"My mother says that in 59 years since being married to my father, no one had ever called her Elsie Fag."


Sunday, October 21, 2007

You always forget Poland

During the 2004 elections, Kerry omitted Poland from the list of US coalition partners in Iraq, and Bush jumped on him for it. Why Poland? Well, aside from trying to pull on the hearstrings of Polish-American voters, the Kaczynski brothers who have led Poland for the past few years have been pro-American, and the "New Europe" that Rummy gabbled on about. Today, the Polish people tossed them out of office in favor of a pro-EU-oriented government who has promised to withdraw from Iraq altogether. Perhaps a German pope factors in as well. Or maybe pragmatic centrists like Sarkozy, Brown and Merkel seem more like partners in a new Europe in a way that testy Chirac, mercurial pro-US Blair, and the ineffectual lefty Schroeder did not. I'm curious what RBR thinks of the changes taking place in Europe at the moment. Continuing Polish economic progress must be a key to aligning more with "Old" Europe. Seven years ago, the Polish-German frontier was a place of economic contest, like the US-Mexican border. Today, that contest and wage/income disparities are not as sharp. The border of Europe is shifting east, to the Belarusian frontier.

I also wonder if the Poles are more sanguine about Russia. Putin is going to step down (sort of) and Russia has made no serious move to contest the extension of NATO or the EU to Eastern Europe. Russia is hardly a perfect neighbor, but if I were Poland I would trade a "special relationship" with the US for a better relationship with Russia and Germany any day of the week. The alliance with similarly-distant Britain worked out poorly in the 1930s, I seem to recall.


Saturday, October 20, 2007

Oh boy. Here come the wand jokes...

J. K. Rowling said yesterday that a crucial character in her Harry Potter novels, wizard and longtime Hogwarts headmaster Albus Dumbledore, was gay. This explained, she said, the stormy relationship between Dumbledore and another wizard (Grindelwald), and Dumbledore's complete lack of female companionship.

Her announcement was met with "gasps and applause" from the audience in New York City, to which she replied jokingly, "I would have told you earlier if I knew it would make you so happy." She noted that many fans had suspected this, to the point were they had written quite a number of explicit scenes written Dumbledore. Rowling laughed and said, "Oh, my god, the fan fiction...!" (No doubt a lot more such fan fiction revolves around Harry and Ron, but let's move on...)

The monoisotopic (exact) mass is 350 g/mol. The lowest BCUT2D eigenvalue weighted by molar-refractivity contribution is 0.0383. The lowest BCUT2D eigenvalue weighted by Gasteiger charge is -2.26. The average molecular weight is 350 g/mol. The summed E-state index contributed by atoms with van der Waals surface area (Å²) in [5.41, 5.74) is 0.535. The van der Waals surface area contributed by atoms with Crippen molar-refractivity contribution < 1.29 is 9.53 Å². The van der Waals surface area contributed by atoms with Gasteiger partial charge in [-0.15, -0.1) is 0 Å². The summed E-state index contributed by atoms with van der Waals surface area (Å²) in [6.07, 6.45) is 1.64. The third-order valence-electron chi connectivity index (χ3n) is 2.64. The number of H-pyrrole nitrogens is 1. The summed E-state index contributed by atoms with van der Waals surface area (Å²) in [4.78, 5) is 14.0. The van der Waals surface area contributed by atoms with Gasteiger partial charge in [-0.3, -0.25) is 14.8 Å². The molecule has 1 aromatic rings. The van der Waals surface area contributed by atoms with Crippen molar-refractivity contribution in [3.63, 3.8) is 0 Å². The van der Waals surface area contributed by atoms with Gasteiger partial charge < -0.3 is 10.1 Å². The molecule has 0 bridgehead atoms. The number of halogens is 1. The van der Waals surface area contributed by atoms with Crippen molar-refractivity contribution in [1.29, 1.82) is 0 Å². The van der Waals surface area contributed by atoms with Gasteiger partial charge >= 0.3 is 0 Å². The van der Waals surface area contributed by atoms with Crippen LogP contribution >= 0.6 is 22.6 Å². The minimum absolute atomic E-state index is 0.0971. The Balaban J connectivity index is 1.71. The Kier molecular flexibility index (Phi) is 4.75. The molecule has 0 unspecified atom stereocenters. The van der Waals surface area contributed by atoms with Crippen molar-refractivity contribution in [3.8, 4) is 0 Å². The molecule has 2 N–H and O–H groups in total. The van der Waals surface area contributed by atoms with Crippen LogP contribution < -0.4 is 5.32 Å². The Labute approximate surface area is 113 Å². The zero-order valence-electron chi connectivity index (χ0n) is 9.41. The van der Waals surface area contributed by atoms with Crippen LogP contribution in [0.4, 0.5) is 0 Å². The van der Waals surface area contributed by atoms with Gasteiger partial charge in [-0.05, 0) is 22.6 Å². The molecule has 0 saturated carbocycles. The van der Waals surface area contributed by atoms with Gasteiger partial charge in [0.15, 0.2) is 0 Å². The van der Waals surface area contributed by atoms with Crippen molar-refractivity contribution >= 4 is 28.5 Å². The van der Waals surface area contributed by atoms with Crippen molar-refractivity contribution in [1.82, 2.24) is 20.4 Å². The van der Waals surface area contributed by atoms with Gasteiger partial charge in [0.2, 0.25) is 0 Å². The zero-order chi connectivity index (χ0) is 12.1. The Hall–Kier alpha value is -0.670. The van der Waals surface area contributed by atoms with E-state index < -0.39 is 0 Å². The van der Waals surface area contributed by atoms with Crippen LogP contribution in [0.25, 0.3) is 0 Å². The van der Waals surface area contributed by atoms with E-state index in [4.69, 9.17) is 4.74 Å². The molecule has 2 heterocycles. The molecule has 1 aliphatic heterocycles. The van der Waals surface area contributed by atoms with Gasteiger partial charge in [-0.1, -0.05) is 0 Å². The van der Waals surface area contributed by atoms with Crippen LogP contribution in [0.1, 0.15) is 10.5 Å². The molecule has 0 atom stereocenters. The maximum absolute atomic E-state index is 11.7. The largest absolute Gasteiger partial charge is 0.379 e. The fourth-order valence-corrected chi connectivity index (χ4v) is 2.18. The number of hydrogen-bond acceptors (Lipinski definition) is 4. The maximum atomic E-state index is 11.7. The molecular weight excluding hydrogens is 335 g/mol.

While it is true that she never wrote anything explicit about Dumbledore's sexuality in the series, the series did not deal with much in the way of anyone's sexuality, straight or otherwise. And while it is also certainly true that Rowing waited until all seven novels were complete (and she became the first billionaire author) before making her announcement, it was still completely voluntary and the announcement may still negatively affect her.

Leaving aside philosophical questions of the extent to which traits not explicit in the text can be ascribed to a character, even by the author, this is a remarkable statement on Rowling's part. Putting at least a little money where her mouth is, she has said in no uncertain terms that she strongly supports gay rights. And I suppose all those muggles who always thought the Harry Potter series was kind of "gay" can feel vindicated too ;-)


Friday, October 19, 2007

Sensitive But Unclassified (SBU)

A recent report from the AAAS raises concern that government agencies are applying the SBU label to more and more information, and in an "inconsistent and arbitrary manner" from agency to agency. In particular the academy reports that the label is being increasingly applied to fundamental research in science.

As its mildly Orwellian name suggests, SBU is a classification outside the formal system of classification. Unlike documents marked "SECRET", documents marked "SBU" (or "FOUO") are still accessible via FOIA requests, but they remain restricted indefinitely--they have no declassification date--and there are no standard or sensible guidelines for when to apply the SBU label.